It was encouraging to learn that Gov. Jon S. Corzine’s proposed budget for fiscal year 2008 included a $49.3 million boost for higher education, including a $1.6 million raise in the College’s base appropriation.
While the College administration is still reviewing the financial details, it is clear that the proposed budget is a whole lot kinder to the College than was last year’s. In addition, the significant increase in applications for next year’s freshman class shows that the state’s well-publicized financial woes aren’t scaring people off.
This is good news, but the long-term future of higher education in New Jersey is far more grim, especially when combining the continued phase-out of the Outstanding Scholar Recruitment Program (OSRP) with an astronomical state debt.
First of all, don’t look at the modest rise in higher education funding as the beginning of a favorable trend. Corzine repeatedly mentioned the $33 billion state debt in his speech last week, stressing that without a major restructuring of the state’s finances, future budgets will not provide funding for the many services the state needs to offer.
Corzine’s discouraging words make it clear that in coming years the higher education community will have to cope with further cuts and fight for every dollar it receives. This does not bode well for the College, which despite numerous accomplishments in the past decade has had to deal with insufficient state support.
The elimination of OSRP is baffling. When Corzine decided to increase funding for higher education, restoring OSRP should have been his first priority. But Corzine has made it obvious that OSRP is nowhere near the top of his wish list. He cut OSRP funding in his budget proposal last year, and after the State Legislature added it back in, Corzine just cut it again.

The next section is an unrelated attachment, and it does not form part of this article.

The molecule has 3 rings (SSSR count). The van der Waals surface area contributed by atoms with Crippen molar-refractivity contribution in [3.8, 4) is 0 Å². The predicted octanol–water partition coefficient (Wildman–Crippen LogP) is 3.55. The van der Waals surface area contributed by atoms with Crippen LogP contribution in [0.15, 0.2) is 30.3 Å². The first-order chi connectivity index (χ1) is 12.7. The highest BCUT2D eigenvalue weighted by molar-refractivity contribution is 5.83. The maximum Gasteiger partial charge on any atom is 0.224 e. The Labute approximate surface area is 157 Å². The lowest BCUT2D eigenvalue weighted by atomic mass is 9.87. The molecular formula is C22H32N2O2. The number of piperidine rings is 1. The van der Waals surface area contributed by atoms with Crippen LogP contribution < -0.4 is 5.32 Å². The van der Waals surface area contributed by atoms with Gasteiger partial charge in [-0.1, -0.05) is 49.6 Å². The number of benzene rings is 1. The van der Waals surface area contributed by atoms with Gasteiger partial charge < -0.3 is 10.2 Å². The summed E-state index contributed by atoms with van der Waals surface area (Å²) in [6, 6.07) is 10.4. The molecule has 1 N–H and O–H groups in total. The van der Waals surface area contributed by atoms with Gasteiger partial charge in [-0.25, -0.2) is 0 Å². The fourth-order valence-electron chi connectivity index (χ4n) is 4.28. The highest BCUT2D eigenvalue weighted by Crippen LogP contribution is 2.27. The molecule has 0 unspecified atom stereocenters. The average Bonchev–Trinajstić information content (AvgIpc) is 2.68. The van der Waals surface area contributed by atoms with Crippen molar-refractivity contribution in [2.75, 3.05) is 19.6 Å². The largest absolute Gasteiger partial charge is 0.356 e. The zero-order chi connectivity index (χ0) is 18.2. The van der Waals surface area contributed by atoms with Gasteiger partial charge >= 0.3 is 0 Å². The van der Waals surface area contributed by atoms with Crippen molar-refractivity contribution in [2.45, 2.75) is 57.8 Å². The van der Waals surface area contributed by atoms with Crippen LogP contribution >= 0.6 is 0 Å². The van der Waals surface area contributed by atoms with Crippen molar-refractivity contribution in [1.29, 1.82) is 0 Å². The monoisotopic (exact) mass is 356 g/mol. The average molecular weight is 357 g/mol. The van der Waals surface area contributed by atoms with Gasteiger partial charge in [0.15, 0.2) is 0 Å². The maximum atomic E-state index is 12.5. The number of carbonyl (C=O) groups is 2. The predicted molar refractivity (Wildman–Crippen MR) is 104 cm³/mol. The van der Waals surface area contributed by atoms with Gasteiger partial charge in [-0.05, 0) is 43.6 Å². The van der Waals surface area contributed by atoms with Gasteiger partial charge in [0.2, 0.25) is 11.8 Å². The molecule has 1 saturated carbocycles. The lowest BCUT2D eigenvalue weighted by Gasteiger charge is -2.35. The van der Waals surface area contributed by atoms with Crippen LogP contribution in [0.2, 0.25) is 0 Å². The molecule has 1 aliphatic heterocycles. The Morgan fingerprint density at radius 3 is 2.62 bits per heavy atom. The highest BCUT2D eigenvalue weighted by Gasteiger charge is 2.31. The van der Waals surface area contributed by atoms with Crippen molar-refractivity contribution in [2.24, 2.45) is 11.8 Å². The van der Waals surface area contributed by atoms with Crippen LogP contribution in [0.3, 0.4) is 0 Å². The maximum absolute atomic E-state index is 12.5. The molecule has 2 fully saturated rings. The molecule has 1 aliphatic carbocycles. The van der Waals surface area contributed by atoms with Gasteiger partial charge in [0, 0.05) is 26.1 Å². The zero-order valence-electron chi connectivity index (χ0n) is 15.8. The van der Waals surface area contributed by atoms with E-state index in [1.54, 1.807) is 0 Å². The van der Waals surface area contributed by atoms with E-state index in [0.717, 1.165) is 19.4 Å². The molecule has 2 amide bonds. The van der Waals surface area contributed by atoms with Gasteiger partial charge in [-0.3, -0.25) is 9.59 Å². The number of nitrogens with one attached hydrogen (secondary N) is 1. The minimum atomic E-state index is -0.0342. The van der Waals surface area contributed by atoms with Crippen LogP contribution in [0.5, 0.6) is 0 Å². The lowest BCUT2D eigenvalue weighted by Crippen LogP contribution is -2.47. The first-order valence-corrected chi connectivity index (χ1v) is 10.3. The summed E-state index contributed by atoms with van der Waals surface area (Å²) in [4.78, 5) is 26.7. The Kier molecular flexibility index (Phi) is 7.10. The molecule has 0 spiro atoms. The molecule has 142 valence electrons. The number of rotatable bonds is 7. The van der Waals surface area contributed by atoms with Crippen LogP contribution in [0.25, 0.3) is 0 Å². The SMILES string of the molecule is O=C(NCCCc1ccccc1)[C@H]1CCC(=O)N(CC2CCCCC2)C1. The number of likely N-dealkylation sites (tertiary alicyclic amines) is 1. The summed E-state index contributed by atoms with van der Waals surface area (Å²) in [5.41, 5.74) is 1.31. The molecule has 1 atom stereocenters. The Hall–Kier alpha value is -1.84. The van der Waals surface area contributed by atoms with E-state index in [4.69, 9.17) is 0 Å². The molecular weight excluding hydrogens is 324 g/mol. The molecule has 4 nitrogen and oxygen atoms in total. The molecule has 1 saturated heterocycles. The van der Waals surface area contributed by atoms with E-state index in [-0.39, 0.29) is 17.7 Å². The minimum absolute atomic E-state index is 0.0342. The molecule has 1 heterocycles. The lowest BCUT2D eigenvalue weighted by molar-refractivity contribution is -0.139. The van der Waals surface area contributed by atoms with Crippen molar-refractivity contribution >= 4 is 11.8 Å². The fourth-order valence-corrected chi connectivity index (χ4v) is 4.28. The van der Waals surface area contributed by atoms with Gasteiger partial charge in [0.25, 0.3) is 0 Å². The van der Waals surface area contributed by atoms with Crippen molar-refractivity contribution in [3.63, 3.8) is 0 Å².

By ignoring this program, Corzine is allowing New Jersey’s brightest high school students to go to college and join the workforce in other states. This is not a good sign for a state that already experiences the greatest net loss of high school students for higher education of any state in the nation. According to the College’s Web site, 86 percent of OSRP students who were admitted to the College but did not attend enrolled in out-of-state colleges.
Furthermore, with state schools like the College struggling to make ends meet, it’s inevitable that tuition will keep rising and high school students will look elsewhere. While tuition has not been set for the 2007-08 academic year, students are already reeling after the College raised in-state tuition by 8 percent and out-of-state tuition by 15 percent last July.
The gap is closing between tuition of the College and that of bigger-name private universities, and there is insufficient merit scholarship money to entice talented students.
Admissions counselors tell prospective students and their parents that the College offers a private school education at a public school price. But based on the state’s financial crisis, it won’t be long before this motto no longer applies.